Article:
6. Abstract

    The formation of globular clusters and their relation to the distribution of dark matter have long puzzled astronomers. One of the most recently proposed globular cluster formation channels ties ancient star clusters to the large-scale streaming velocity of baryons relative to dark matter in the early universe. These streaming velocities affect the global infall of baryons into dark matter halos, the high-redshift halo mass function, and the earliest generations of stars. In some cases, streaming velocities may result in dense regions of dark matter-free gas that becomes Jeans unstable, potentially leading to the formation of compact star clusters. We investigate this hypothesis using cosmological hydrodynamical simulations that include a full chemical network and the formation and destruction of H2, a process crucial for the formation of the first stars. We find that high-density gas in regions with significant streaming velocities is indeed somewhat offset from the centers of dark matter halos, but this offset is typically significantly smaller than the virial radius. Gas outside of dark matter halos never reaches Jeans-unstable densities in our simulations. We postulate that low-level (Z≈ 10−3Z) metal enrichment by Population III supernovae may enable cooling in the extra-virial regions, allowing gas outside of darkmore »matter halos to cool to the cosmic microwave background temperature and become Jeans unstable. Follow-up simulations that include both streaming velocities and metal enrichment by Population III supernovae are needed to understand if streaming velocities provide one path for the formation of globular clusters in the early universe.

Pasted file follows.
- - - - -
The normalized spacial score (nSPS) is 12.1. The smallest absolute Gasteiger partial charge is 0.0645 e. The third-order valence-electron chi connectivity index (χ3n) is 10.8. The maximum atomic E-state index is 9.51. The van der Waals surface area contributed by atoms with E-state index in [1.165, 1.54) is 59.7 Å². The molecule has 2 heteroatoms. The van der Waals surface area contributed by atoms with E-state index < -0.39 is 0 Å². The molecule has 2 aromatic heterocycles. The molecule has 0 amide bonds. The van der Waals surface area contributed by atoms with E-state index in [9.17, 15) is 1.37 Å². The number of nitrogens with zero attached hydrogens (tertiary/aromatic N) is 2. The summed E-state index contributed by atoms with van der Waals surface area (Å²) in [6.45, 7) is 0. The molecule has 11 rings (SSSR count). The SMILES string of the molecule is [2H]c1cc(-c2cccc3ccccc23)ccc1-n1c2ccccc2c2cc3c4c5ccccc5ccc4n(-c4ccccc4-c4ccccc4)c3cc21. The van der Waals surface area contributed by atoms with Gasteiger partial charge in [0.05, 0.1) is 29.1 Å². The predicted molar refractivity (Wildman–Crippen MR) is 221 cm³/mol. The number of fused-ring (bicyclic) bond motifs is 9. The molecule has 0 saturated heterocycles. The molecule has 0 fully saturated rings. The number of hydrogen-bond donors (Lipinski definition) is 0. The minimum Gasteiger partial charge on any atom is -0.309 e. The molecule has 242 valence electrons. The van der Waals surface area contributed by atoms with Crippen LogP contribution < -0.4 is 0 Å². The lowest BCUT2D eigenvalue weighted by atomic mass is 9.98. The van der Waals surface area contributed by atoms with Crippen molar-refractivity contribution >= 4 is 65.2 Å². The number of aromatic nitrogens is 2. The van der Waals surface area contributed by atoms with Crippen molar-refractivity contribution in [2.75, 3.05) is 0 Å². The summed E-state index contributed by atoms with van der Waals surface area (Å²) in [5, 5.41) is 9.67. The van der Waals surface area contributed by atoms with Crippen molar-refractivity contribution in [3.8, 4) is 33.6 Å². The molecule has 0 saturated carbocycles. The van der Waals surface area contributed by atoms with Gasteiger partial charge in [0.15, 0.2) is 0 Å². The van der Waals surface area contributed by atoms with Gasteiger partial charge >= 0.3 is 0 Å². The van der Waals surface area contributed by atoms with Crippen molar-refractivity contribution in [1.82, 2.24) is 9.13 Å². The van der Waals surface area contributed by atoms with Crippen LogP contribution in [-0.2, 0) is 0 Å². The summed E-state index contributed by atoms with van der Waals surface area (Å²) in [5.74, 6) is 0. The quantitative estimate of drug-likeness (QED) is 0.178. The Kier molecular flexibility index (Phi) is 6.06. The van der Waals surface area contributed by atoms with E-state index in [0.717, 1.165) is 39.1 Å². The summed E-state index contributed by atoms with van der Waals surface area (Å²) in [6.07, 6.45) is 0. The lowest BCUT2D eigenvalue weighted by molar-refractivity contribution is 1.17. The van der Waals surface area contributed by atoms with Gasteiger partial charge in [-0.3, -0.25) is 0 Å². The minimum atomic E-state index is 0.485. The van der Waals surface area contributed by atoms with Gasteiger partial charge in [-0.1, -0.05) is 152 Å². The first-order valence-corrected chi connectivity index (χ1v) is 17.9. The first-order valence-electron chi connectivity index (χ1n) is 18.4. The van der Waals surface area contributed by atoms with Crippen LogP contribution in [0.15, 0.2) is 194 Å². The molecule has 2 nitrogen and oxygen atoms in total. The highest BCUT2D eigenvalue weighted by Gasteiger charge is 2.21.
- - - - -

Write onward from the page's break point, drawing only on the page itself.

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    The processes of star formation and feedback, regulating the cycle of matter between gas and stars on the scales of giant molecular clouds (GMCs; ∼100 pc), play a major role in governing galaxy evolution. Measuring the time-scales of GMC evolution is important to identify and characterize the specific physical mechanisms that drive this transition. By applying a robust statistical method to high-resolution CO and narrow-band H α imaging from the PHANGS survey, we systematically measure the evolutionary timeline from molecular clouds to exposed young stellar regions on GMC scales, across the discs of an unprecedented sample of 54 star-forming main-sequence galaxies (excluding their unresolved centres). We find that clouds live for about 1−3 GMC turbulence crossing times (5−30 Myr) and are efficiently dispersed by stellar feedback within 1−5 Myr once the star-forming region becomes partially exposed, resulting in integrated star formation efficiencies of 1−8 per cent. These ranges reflect physical galaxy-to-galaxy variation. In order to evaluate whether galactic environment influences GMC evolution, we correlate our measurements with average properties of the GMCs and their local galactic environment. We find several strong correlations that can be physically understood, revealing a quantitative link between galactic-scale environmental properties and the small-scale GMC evolution. Notably, the measured CO-visible cloudmore »lifetimes become shorter with decreasing galaxy mass, mostly due to the increasing presence of CO-dark molecular gas in such environment. Our results represent a first step towards a comprehensive picture of cloud assembly and dispersal, which requires further extension and refinement with tracers of the atomic gas, dust, and deeply embedded stars.